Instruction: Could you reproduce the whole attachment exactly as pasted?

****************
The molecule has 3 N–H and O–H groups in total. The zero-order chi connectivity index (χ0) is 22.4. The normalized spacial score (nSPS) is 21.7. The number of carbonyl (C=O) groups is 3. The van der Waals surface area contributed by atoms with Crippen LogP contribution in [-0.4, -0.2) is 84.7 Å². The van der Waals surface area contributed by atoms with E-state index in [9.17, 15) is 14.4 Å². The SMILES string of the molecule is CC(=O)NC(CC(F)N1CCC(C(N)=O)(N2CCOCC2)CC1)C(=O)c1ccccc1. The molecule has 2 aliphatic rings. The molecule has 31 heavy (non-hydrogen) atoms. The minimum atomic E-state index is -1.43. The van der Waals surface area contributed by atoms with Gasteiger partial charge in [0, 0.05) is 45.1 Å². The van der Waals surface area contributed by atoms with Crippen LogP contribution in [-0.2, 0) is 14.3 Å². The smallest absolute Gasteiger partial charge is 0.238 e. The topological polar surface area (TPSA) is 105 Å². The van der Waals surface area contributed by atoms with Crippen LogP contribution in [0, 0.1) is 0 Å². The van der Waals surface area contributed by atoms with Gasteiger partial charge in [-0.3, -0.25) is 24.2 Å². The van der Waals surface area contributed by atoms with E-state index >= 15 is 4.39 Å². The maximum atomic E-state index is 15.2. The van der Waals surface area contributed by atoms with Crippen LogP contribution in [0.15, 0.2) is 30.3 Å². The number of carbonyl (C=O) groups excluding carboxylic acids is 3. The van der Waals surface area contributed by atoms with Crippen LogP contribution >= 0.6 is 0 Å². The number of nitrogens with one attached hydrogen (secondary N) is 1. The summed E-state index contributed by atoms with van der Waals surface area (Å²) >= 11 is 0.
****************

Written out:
The molecule has 3 N–H and O–H groups in total. The zero-order chi connectivity index (χ0) is 22.4. The normalized spacial score (nSPS) is 21.7. The number of carbonyl (C=O) groups is 3. The van der Waals surface area contributed by atoms with Crippen LogP contribution in [-0.4, -0.2) is 84.7 Å². The van der Waals surface area contributed by atoms with E-state index in [9.17, 15) is 14.4 Å². The SMILES string of the molecule is CC(=O)NC(CC(F)N1CCC(C(N)=O)(N2CCOCC2)CC1)C(=O)c1ccccc1. The molecule has 2 aliphatic rings. The molecule has 31 heavy (non-hydrogen) atoms. The minimum atomic E-state index is -1.43. The van der Waals surface area contributed by atoms with Gasteiger partial charge in [0, 0.05) is 45.1 Å². The van der Waals surface area contributed by atoms with Crippen LogP contribution in [-0.2, 0) is 14.3 Å². The smallest absolute Gasteiger partial charge is 0.238 e. The topological polar surface area (TPSA) is 105 Å². The van der Waals surface area contributed by atoms with Crippen LogP contribution in [0, 0.1) is 0 Å². The van der Waals surface area contributed by atoms with Gasteiger partial charge in [-0.3, -0.25) is 24.2 Å². The van der Waals surface area contributed by atoms with E-state index >= 15 is 4.39 Å². The maximum atomic E-state index is 15.2. The van der Waals surface area contributed by atoms with Crippen LogP contribution in [0.15, 0.2) is 30.3 Å². The number of carbonyl (C=O) groups excluding carboxylic acids is 3. The van der Waals surface area contributed by atoms with Crippen LogP contribution >= 0.6 is 0 Å². The number of nitrogens with one attached hydrogen (secondary N) is 1. The summed E-state index contributed by atoms with van der Waals surface area (Å²) >= 11 is 0.